Bayesian Models for Science-Driven Robotic Exploration
thesisposted on 07.12.2021, 18:44 by Alberto Candela GarzaAlberto Candela Garza
Planetary rovers allow for science investigations in remote environments. They
have traversed many kilometers and made major scientific discoveries. However,
rovers spend a considerable amount of time awaiting instructions from mission control.
The reason is that they are designed for highly supervised data collection, not
for autonomous exploration. The exploration of farther worlds will face increasing
challenges and constraints. Such missions will demand a new approach.
This work advocates Bayesian models as powerful tools for a new paradigm
for robotic explorers. In this approach, the explorer’s description of where to go
is not prescribed by a fixed set of instructions, but instead by a model of what the
explorer believes. This formulation has several benefits. Bayesian models provide
a mathematically grounded framework to reason about uncertainty. They can allow
robots to gain a deeper understanding of the evolving scientific goals guiding the
mission. Furthermore, they can empower scientists by providing explainable results.
To this end, this research develops models that allow for data interpretation by
learning and exploiting structure in the data and the environment. It shows how these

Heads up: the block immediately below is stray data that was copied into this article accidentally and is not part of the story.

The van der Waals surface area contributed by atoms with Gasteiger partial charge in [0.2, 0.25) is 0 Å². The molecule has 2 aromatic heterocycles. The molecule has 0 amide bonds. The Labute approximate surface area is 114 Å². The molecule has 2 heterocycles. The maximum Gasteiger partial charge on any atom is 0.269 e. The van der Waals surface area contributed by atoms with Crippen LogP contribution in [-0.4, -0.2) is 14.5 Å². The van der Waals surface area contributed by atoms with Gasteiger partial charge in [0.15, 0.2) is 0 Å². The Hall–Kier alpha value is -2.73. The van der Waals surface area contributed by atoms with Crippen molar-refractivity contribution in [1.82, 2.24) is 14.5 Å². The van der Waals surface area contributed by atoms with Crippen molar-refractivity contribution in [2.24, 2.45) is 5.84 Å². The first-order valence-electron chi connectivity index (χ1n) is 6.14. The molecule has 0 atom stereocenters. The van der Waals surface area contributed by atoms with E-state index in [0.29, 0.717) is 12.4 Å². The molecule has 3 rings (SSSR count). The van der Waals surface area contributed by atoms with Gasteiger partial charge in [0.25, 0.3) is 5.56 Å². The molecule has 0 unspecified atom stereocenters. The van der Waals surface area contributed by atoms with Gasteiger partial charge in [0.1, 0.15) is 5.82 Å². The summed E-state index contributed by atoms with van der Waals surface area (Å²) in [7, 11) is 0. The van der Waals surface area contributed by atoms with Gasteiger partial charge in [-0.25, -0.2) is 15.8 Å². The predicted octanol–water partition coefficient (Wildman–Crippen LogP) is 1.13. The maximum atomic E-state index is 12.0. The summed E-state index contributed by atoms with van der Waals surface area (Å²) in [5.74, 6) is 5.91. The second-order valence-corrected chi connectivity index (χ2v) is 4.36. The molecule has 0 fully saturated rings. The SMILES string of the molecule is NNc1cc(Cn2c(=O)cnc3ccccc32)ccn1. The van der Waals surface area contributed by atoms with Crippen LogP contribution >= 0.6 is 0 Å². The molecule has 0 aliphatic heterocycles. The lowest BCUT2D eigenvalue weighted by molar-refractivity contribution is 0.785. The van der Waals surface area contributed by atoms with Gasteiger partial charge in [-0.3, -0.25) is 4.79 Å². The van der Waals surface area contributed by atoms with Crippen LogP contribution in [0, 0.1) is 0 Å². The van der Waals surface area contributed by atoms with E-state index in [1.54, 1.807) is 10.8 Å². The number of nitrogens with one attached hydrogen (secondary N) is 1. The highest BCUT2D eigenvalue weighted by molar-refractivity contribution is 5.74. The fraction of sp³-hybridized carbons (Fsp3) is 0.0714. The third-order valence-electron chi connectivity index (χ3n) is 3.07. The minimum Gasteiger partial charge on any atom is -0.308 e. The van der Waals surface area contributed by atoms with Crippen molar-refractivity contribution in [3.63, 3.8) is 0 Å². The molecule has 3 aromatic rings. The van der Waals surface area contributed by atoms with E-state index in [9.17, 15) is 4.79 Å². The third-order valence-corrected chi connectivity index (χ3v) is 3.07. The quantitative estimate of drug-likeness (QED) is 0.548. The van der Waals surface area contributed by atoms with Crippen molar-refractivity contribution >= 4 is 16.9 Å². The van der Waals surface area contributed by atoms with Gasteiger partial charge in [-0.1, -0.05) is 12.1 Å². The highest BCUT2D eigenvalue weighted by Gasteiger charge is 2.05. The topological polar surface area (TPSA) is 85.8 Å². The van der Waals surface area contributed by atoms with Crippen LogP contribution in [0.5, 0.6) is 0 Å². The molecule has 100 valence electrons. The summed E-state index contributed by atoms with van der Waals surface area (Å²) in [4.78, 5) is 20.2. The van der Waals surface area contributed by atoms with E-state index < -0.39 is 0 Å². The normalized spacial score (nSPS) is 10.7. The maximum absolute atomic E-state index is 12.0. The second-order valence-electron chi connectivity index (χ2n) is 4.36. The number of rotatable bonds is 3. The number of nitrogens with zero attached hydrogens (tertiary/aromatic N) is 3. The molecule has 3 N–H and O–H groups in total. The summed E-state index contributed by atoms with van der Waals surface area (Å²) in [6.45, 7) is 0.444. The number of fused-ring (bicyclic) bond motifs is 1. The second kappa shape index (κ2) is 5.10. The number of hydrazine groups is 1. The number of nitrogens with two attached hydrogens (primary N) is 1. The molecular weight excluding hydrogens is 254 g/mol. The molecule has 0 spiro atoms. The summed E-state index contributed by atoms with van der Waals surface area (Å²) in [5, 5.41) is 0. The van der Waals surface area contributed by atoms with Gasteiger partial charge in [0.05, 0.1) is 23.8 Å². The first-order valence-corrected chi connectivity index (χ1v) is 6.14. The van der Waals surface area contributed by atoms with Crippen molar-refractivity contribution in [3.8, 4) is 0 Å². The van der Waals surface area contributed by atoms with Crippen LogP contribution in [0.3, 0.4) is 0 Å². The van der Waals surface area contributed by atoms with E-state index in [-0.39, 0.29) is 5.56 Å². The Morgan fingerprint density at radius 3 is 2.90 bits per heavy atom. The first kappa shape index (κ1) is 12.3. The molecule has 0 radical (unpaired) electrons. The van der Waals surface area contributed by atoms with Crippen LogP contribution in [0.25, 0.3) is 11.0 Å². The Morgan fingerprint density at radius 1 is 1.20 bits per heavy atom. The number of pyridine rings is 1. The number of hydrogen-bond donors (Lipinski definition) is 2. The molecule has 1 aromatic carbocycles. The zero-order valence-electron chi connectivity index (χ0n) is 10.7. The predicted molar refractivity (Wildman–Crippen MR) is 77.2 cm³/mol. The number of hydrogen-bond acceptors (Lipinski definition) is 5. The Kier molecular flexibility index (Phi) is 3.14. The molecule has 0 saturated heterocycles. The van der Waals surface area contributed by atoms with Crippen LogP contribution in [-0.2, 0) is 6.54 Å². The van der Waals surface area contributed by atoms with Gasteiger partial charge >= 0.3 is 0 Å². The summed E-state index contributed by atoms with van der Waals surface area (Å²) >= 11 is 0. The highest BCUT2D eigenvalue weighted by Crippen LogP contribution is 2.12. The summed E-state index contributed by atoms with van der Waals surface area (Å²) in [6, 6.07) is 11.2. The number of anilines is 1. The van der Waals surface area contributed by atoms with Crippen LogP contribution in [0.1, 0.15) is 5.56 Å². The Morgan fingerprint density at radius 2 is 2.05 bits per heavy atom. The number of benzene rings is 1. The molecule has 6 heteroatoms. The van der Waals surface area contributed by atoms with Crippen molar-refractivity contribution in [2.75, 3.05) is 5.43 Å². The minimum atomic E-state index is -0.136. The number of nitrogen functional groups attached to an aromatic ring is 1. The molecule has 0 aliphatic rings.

models enable robotic explorers to make intelligent decisions based on instantaneous
information. Ultimately, it demonstrates how science productivity is improved by
measuring science value with information-theoretic variables and by formulating
the exploration problem in terms of Bayesian experimental design.
This work makes several contributions to the field of science-driven robotic exploration.
First, it introduces three different deep generative models for the analysis
of data that enable scientists to quantify and interpret learned statistical dependencies.
Then, it presents an adaptive exploration model that leverages contextual information
from remote data to efficiently extrapolate features from in situ observations,
as well as a corresponding strategy for improving science productivity. Afterward, it
establishes a hierarchical probabilistic structure in which scientists initially describe
their abstract beliefs and hypotheses, and then this belief evolves as the robot makes
raw measurements; additionally, science information gain is efficiently computed
and maximized. Finally, it proposes a comprehensive model for planetary rover exploration
that considers both science productivity and risk.
The presented Bayesian models are validated and evaluated in various science
investigation scenarios that can provably benefit from autonomous robotic exploration.
Such scenarios include terrestrial, airless, and Martian surface surveys, as
well as marine biology studies. Emphasis is placed on spectroscopic data, which is
widely used in the natural sciences for composition analysis. Promising results are
shown in simulations and field experiments using the autonomous rover Zo¨e.